Forget beating the algorithm. That’s urban myth, deus ex machina John Wick killed the fucking boogie man nonsense. Replace the algorithm with the audience. If you can stop the audience in their tracks with your thumbnail, live rent free in their brain stems with your title, keep them locked to the video they loaded with your storytelling and editing — and make things your audience, that same audience, will love and come back for over and over again, forget finding a golden ticket, you’ve made the golden ticket.

You’re MrBeast or SSSniperwolf with hundreds of millions of impressions per video earning tens of millions of click throughs, up to three quarters average view percentage, and a dozen or more average views per viewer.

But most YouTube creators aren’t MrBeast or SSSniperwolf any more than most musicians are Taylor Swift, or most actors are a Chris from an MCU movie.

So we try to find the topics we think you want to see, that have worked the best for us in the past, give them a thumbnail we hope you’ll click on the most. Either with the latest, hottest gadget or with an emotional face your human instincts will latch onto, or both, because face + thing is a YouTube classic for the same reason it’s a magazine classic. Pure social engineering. Just, so often with Tim Cook’s face now… And then, yeah, the greatest hits of leak bombs. Master Plans. Release dates and prices, ends of Facebook, Wrong abouts, finallys, truths, confirmed, here you goes, and M1Xes and iPhone 13s. Basically all the title thirst traps that have trapped the most thirst. Because, the horrible truth is… we are what we click on.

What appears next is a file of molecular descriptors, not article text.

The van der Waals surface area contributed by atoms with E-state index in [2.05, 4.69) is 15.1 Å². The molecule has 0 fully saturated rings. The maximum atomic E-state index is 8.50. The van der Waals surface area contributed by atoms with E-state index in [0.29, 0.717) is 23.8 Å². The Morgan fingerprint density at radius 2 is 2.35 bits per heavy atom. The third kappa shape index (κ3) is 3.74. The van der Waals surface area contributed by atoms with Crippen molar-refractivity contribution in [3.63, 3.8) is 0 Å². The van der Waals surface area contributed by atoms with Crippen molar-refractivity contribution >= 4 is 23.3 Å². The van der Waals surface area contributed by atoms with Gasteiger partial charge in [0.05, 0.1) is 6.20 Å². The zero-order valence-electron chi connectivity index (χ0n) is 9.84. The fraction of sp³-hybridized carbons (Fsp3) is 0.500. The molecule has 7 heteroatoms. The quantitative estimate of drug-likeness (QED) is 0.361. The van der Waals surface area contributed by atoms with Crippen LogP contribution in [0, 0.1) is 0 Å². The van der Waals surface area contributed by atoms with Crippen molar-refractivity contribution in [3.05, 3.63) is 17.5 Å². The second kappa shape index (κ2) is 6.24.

Remember what I said about rewarding that click and providing satisfaction. If the button says chocolate and you get Brussel sprouts, you’re going to get mad. If the button says chocolate and you get an electric shock, you’ll be madder.

It’s why YouTube moved from prioritizing click through rate to view duration to, now, satisfaction. Why we’re all getting those surveys after random videos.

A compelling, interesting, even sensational title isn’t clickbait if it delivers. It’s just compelling, interesting, even sensational, especially if we do our jobs and we over deliver. But if we click-bait-and-switch you. If we burn you. If we promise you something in the title and utterly fail to deliver it in the video, then we risk losing you. We risk losing the audience. At which point YouTube will notice and start serving our videos to fewer and fewer people. We’ll be tempted to blame the algorithm, but the algorithm is still happily serving those same people videos that still make them happy. Those videos just aren’t our any more. And we did that to ourselves.

So we have to be super extra extremely careful any time we use The TRUTH About Insanely Great M1X iPhone 13 Price and Release Date CONFIRMED Leak Bombs Are Apple’s Master Plan to FINALLY End Facebook — Don’t make a Mistake! As the title of a video, because if we fuck it up, it could be our last.

It’s why I personally make damn sure that any time I use a title anything like that, I give you so much value that not only can I sleep at night, I can sleep knowing you got the absolute best value I could possibly give you, hopefully the best sourced, most accurate, most reliable information and analysis on the planet — at least outside Apple Park. That’s my promise to you. The thumbnail and title are just the candy coating I use to get the opportunity to deliver on that promise to you.

As to how we got to this point, all our content served up by machine learning in the most hyper-competitive contexts imaginable? Well, that would be off-topic for this video, and I just explained why that’s so bad for YouTube, so I’m going to make it into it’s own mini-video and stick it on the end of the Nebula version of this video.

With no ads and no sponsors, just like all my Nebula videos. Often uncut or extended or with bonus segments are well, sometimes whole entire original videos that just wouldn’t work on YouTube, for reasons I’m going over, unicronically, in the Nebula version of this video.